The causal role of breakfast in energy balance and health: a randomized controlled trial in lean adults. ISRCTN31521726

Background: Popular beliefs that ‘breakfast is the most important meal of the day’ are grounded in cross-sectional observations linking breakfast to health, the causal nature of which remains to be explored under real-life conditions.
Objective: To conduct a randomized controlled trial examining causal links between breakfast habits and all components of energy balance in free-living humans.
Design: The Bath Breakfast Project is a randomized controlled trial with repeated-measures at baseline and follow-up amongst a cohort in South-West England aged 21-60 y with Dual-Energy X-Ray Absorptiometry (DXA)-derived fat mass indices ≤11 kg·m-2 (women; n=21) and ≤7.5 kg·m-2 (men; n=12). Components of energy balance (resting metabolic rate, physical activity thermogenesis, energy intake) and 24-h glycemic responses were measured under free-living conditions with random allocation to daily breakfast (≥700 kcal before 1100 h) or extended fasting (0 kcal until 1200 h) for 6 weeks, with baseline and follow-up measures of health markers (e.g. hematology/biopsies).
Results: Contrary to popular belief, there was no metabolic adaptation to breakfast (e.g. resting metabolic rate stable within 11 kcal·d-1), with limited subsequent suppression of appetite (energy intake remained 539 kcal·d-1 greater than fasting; 95%CI=157, 920). Rather, physical activity thermogenesis was markedly higher with breakfast than fasting (442 kcal·d-1; 95%CI=34, 851). Body mass and adiposity did not differ between treatments at baseline or follow-up and neither did adipose tissue glucose uptake or systemic indices of cardiovascular health. Twenty-four hour glycemia was more variable during the afternoon/evening with fasting than with breakfast by the final week of intervention (2%; 95%CI=0.1, 8).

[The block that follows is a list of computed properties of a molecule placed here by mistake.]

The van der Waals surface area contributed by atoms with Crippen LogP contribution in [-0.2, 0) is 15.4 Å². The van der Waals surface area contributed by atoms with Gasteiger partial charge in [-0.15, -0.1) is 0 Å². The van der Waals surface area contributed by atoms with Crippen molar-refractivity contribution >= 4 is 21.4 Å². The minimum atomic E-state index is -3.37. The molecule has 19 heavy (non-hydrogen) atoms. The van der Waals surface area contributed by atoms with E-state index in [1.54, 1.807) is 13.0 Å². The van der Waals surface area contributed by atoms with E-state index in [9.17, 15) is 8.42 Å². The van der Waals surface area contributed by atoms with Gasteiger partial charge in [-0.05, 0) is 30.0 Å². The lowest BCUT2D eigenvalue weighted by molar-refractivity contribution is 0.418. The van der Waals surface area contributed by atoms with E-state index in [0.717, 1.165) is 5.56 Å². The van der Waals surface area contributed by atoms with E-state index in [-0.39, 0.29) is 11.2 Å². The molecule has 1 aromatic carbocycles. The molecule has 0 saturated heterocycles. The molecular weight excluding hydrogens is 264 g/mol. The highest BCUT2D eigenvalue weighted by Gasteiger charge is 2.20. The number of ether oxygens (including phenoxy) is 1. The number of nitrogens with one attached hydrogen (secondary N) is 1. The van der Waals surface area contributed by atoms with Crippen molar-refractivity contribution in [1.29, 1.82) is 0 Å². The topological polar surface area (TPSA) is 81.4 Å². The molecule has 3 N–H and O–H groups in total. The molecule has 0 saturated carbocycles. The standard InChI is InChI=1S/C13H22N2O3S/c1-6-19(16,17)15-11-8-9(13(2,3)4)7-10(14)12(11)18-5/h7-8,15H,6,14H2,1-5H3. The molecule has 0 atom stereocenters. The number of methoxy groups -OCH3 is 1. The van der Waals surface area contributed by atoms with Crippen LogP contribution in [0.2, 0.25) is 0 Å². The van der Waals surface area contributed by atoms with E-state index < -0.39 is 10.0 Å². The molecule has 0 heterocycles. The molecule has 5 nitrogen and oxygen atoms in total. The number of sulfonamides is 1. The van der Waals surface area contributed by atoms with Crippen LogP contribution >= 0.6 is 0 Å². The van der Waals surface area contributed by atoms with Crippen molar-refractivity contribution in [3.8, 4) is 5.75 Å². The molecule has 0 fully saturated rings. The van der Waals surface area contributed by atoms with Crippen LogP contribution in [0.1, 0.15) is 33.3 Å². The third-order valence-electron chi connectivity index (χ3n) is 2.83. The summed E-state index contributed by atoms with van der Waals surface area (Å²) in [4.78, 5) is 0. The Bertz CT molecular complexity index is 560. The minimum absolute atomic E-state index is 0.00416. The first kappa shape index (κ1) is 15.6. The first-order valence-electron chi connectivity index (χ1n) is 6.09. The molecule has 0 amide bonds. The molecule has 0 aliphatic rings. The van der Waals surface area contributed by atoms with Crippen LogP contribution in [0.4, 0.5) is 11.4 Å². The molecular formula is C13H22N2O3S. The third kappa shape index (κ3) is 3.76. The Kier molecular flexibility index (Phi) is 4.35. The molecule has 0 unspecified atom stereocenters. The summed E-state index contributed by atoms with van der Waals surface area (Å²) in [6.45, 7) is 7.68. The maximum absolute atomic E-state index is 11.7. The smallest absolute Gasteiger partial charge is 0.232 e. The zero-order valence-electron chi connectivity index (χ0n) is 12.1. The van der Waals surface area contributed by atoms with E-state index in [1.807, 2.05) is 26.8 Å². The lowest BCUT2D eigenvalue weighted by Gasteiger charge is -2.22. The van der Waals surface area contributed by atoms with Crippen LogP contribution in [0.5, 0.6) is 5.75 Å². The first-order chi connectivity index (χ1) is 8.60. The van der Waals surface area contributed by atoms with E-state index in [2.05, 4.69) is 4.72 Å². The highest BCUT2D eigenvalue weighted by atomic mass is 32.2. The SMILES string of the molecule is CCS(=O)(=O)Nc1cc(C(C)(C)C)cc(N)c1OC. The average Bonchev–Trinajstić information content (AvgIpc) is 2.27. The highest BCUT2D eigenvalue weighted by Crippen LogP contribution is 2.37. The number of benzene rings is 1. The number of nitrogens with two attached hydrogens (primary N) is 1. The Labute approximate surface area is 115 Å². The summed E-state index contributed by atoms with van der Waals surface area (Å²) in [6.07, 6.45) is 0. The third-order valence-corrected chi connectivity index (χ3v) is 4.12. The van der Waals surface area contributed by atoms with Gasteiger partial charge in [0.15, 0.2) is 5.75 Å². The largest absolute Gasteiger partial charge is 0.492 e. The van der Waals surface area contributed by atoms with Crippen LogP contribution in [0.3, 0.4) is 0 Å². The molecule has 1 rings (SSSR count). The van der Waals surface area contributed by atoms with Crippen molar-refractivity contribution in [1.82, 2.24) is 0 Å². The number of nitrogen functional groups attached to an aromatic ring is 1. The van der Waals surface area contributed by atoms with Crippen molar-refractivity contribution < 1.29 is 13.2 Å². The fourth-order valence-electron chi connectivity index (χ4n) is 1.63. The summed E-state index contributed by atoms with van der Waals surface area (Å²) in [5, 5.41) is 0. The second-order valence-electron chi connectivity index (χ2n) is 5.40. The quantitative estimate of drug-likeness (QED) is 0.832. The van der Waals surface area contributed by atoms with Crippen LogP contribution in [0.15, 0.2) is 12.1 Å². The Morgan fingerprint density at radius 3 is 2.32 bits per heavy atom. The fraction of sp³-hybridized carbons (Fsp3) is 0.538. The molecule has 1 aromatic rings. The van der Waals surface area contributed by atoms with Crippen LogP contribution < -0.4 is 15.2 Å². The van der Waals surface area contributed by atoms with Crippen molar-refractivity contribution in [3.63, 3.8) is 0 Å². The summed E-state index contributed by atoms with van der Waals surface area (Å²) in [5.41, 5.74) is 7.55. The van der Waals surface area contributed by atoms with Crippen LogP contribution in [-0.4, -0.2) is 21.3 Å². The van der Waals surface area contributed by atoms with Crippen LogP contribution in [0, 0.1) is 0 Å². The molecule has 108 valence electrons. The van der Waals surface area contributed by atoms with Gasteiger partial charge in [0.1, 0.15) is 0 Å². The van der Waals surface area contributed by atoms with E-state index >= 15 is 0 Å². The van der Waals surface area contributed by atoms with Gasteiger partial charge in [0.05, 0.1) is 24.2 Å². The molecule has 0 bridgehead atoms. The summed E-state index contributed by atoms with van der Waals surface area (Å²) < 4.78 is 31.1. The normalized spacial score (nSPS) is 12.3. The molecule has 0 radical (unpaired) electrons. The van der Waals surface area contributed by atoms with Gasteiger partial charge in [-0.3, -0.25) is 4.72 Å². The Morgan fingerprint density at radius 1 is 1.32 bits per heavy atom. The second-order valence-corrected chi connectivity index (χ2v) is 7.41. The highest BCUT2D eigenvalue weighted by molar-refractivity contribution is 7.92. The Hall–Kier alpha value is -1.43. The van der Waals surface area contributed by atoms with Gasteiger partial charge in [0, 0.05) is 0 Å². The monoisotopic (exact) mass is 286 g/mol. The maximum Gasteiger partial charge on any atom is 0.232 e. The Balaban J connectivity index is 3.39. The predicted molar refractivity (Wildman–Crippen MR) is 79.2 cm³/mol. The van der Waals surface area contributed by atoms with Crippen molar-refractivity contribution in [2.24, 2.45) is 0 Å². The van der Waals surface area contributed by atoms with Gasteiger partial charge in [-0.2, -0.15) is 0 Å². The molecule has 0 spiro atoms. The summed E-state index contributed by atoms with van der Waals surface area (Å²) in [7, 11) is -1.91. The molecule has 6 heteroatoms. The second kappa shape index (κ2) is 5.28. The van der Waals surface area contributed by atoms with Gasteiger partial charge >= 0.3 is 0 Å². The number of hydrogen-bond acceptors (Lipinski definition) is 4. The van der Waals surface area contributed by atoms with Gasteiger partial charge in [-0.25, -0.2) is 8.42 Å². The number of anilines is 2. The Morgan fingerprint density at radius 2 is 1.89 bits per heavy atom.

Conclusions: Daily breakfast is causally linked to higher physical activity thermogenesis in lean adults, with greater overall dietary energy intake but no change in resting metabolism. Cardiovascular health indices were unaffected by either treatment but breakfast maintained more stable afternoon/evening glycemia than fasting.

breakfast, fasting, health, energy balance

Cite this dataset as:
Betts, J., Richardson, J., Chowdhury, E., Holman, G., Tsintzas, K., Thompson, D., 2014. The causal role of breakfast in energy balance and health: a randomized controlled trial in lean adults. ISRCTN31521726. Bath: University of Bath Research Data Archive. Available from:


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James Betts
University of Bath

Judith Richardson
University of Bath

Enhad Chowdhury
University of Bath

Geoffrey Holman
University of Bath

Kostas Tsintzas
Queen's Medical Centre

Dylan Thompson
University of Bath


University of Bath
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Biotechnology and Biological Sciences Research Council (BBSRC)

Extended Daily Fasting (Omission of Breakfast) and the Regulation of Energy Balance

Publication details

Publication date: 2014
by: University of Bath

Version: 1


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Related papers and books

Betts, J. A., Richardson, J. D., Chowdhury, E. A., Holman, G. D., Tsintzas, K., and Thompson, D., 2014. The causal role of breakfast in energy balance and health: a randomized controlled trial in lean adults. The American Journal of Clinical Nutrition, 100(2), 539-547. Available from:

Contact information

Please contact the Research Data Service in the first instance for all matters concerning this item.

Contact person: James Betts


Faculty of Humanities & Social Sciences

Life Sciences
Biology & Biochemistry